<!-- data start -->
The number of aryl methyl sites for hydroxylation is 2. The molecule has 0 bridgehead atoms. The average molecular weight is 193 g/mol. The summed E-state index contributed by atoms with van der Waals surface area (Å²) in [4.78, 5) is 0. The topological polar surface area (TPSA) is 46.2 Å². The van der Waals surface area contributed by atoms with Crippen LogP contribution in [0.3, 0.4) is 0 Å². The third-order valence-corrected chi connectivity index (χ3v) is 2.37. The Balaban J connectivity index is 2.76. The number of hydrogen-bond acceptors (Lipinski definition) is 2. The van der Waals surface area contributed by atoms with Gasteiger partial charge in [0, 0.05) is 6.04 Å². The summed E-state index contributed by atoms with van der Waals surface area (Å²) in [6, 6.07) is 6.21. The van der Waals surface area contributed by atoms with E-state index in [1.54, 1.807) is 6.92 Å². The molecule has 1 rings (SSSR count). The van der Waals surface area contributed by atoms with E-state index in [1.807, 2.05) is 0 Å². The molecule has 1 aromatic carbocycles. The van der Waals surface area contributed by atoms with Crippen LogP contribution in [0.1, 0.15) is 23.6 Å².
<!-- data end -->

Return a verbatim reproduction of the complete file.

The number of aryl methyl sites for hydroxylation is 2. The molecule has 0 bridgehead atoms. The average molecular weight is 193 g/mol. The summed E-state index contributed by atoms with van der Waals surface area (Å²) in [4.78, 5) is 0. The topological polar surface area (TPSA) is 46.2 Å². The van der Waals surface area contributed by atoms with Crippen LogP contribution in [0.3, 0.4) is 0 Å². The third-order valence-corrected chi connectivity index (χ3v) is 2.37. The Balaban J connectivity index is 2.76. The number of hydrogen-bond acceptors (Lipinski definition) is 2. The van der Waals surface area contributed by atoms with Gasteiger partial charge in [0, 0.05) is 6.04 Å². The summed E-state index contributed by atoms with van der Waals surface area (Å²) in [6, 6.07) is 6.21. The van der Waals surface area contributed by atoms with E-state index in [1.54, 1.807) is 6.92 Å². The molecule has 1 rings (SSSR count). The van der Waals surface area contributed by atoms with E-state index in [1.807, 2.05) is 0 Å². The molecule has 1 aromatic carbocycles. The van der Waals surface area contributed by atoms with Crippen LogP contribution in [0.1, 0.15) is 23.6 Å².